Use this URL to cite or link to this record in EThOS:
Title: Interference management in cooperative multi-cell networks
Author: Le, Tuan
Awarding Body: King's College London (University of London)
Current Institution: King's College London (University of London)
Date of Award: 2012
Availability of Full Text:
Access from EThOS:
Access from Institution:
In multi-cell networks where resources are aggressively reused, eliminating interference is the key factor to reduce the system energy consumption. This thesis proposes interference management techniques based on beamforming with different levels of cooperation amongst base stations (BSs). First, a multi-cell beamforming (MBF) technique is introduced to design beamformers as if geographically distributed BSs were a single BS. The aim is to minimise the total transmit power across the network while maintaining the required signal-to-interference-plus-noise ratio (SINR) for every user. An iterative algorithm is proposed to solve the optimisation problem of MBF. Since the MBF scheme requires the circulation of all users’ data amongst coordinating BSs, a user position aware (UPA) algorithm is developed for MBF to reduce the backhaul overhead by allocating each user to nearby BSs only. To completely avoid user data circulation, a semi definite programming (SDP) algorithm, named as coordinated beamforming (CBF), is introduced to jointly calculate beamformers for all coordinating BSs in a manner that each BS transmits to its local users only. Taking into account errors in channel estimations, robust beamforming designs are developed for CBF. Next, fast wireless backhaul protocols, i.e., Star and Ring, are proposed using network coding to enable links amongst coordinating BSs. The maximum achievable throughput of each protocol is analysed. The power consumption of the Ring protocol is characterised and used to compare and evaluate the performance of the proposed beamforming schemes. The deployments of MBF, UPA-MBF and CBF schemes require a central unit for a group of coordinating BSs as well as backhaul links amongst them. In fact, a central unit may not always be available, e.g., in femtocell and self-organising networks, while backhaul links may be limited. Hence, distributed beamforming (DBF) is proposed to independently design beamformers for the local users of each BS. In DBF, the combination of each BS’s total transmit power and its resulting interference power toward other BSs’ users is minimised while the required SINRs for its local users are maintained. SDP and iterative algorithms are introduced to solve the optimisation problem of DBF.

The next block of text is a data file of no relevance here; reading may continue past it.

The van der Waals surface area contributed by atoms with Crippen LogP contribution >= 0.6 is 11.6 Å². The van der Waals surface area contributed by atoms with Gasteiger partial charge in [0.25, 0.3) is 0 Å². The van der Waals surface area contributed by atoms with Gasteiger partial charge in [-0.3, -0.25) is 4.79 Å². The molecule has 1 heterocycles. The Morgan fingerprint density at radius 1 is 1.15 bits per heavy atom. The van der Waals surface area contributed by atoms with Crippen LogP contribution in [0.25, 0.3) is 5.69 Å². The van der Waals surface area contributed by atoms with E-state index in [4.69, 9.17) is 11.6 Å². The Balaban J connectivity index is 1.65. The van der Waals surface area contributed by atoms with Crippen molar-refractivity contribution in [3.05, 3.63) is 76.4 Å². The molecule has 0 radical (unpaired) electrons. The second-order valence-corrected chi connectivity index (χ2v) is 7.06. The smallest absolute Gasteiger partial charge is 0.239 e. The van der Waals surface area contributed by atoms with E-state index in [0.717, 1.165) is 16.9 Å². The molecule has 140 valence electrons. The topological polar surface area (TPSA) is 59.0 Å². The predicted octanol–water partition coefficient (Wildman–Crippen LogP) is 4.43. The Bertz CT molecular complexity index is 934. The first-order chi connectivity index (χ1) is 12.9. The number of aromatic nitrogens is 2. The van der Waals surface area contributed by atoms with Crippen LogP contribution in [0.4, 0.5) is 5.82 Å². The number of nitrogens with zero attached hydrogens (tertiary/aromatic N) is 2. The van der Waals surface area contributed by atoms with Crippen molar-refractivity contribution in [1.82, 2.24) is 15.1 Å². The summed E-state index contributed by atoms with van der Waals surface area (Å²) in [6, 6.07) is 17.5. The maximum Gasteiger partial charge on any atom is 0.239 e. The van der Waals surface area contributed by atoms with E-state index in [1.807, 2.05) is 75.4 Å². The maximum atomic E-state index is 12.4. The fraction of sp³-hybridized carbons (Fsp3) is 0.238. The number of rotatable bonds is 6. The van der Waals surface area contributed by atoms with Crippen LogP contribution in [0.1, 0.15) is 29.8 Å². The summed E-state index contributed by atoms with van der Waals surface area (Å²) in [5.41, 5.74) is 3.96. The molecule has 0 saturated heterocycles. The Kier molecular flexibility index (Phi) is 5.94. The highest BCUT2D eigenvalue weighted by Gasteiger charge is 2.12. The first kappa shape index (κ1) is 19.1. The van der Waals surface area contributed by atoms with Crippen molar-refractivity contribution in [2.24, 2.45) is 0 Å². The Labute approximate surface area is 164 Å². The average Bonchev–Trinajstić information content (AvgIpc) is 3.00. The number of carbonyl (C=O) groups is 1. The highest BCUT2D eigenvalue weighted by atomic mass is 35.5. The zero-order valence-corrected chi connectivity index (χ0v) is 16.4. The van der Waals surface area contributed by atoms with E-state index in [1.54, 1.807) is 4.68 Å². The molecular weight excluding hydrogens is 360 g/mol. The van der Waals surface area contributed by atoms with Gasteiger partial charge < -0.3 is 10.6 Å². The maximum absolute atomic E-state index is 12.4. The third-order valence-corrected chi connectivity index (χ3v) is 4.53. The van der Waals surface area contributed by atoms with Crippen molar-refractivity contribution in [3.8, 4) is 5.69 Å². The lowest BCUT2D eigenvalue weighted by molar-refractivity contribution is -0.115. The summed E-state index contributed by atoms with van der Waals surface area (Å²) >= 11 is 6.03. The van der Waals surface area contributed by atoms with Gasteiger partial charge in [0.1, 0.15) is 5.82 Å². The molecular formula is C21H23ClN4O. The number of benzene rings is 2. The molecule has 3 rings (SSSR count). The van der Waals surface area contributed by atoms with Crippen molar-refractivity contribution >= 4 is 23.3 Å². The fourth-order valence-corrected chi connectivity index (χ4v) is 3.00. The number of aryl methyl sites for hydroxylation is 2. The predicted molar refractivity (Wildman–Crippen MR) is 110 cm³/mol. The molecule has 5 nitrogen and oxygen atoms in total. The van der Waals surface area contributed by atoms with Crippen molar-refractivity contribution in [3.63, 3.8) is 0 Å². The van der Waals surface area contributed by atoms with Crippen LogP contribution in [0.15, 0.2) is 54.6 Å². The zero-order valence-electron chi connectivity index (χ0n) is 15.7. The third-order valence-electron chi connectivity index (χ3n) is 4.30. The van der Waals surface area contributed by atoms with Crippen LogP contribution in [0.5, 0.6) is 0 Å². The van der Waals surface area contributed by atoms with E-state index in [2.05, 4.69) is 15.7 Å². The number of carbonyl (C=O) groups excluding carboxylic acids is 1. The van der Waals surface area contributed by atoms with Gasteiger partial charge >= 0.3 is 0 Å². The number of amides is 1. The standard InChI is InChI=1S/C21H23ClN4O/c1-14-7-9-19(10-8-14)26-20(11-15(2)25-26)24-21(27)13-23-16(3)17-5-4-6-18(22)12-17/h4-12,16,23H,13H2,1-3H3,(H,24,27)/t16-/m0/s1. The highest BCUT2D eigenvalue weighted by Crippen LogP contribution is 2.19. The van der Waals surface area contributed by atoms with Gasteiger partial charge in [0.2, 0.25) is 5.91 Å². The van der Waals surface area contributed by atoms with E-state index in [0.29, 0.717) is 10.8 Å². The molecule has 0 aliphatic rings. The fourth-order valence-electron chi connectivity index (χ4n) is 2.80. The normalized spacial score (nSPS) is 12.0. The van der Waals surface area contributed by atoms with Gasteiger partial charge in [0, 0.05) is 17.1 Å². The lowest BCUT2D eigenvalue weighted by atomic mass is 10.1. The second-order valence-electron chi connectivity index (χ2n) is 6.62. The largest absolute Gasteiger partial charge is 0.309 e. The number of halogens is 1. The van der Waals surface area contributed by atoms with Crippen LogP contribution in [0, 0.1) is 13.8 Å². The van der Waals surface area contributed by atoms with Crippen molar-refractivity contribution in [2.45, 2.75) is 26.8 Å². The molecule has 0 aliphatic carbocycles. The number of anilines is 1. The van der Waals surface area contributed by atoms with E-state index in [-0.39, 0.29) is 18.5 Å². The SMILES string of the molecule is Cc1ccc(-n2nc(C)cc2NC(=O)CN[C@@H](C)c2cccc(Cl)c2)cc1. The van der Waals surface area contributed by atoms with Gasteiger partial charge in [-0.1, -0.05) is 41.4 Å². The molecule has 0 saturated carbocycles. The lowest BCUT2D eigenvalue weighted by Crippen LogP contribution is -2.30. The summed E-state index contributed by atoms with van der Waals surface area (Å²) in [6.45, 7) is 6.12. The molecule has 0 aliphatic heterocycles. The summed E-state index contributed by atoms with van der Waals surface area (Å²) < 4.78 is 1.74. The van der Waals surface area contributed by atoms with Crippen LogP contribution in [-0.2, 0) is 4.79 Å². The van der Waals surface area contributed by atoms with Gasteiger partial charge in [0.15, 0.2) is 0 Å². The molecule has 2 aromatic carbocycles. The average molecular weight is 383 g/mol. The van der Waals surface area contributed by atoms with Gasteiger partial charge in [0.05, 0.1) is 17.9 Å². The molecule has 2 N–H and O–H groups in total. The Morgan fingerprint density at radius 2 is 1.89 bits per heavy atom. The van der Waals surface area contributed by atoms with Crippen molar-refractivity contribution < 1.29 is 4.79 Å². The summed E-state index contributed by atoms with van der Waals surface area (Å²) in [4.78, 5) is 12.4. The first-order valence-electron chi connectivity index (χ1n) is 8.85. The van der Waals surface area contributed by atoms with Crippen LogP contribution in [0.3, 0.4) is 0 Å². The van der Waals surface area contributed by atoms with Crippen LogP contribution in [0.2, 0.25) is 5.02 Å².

Supervisor: Not available Sponsor: Not available
Qualification Name: Thesis (Ph.D.) Qualification Level: Doctoral
EThOS ID:  DOI: Not available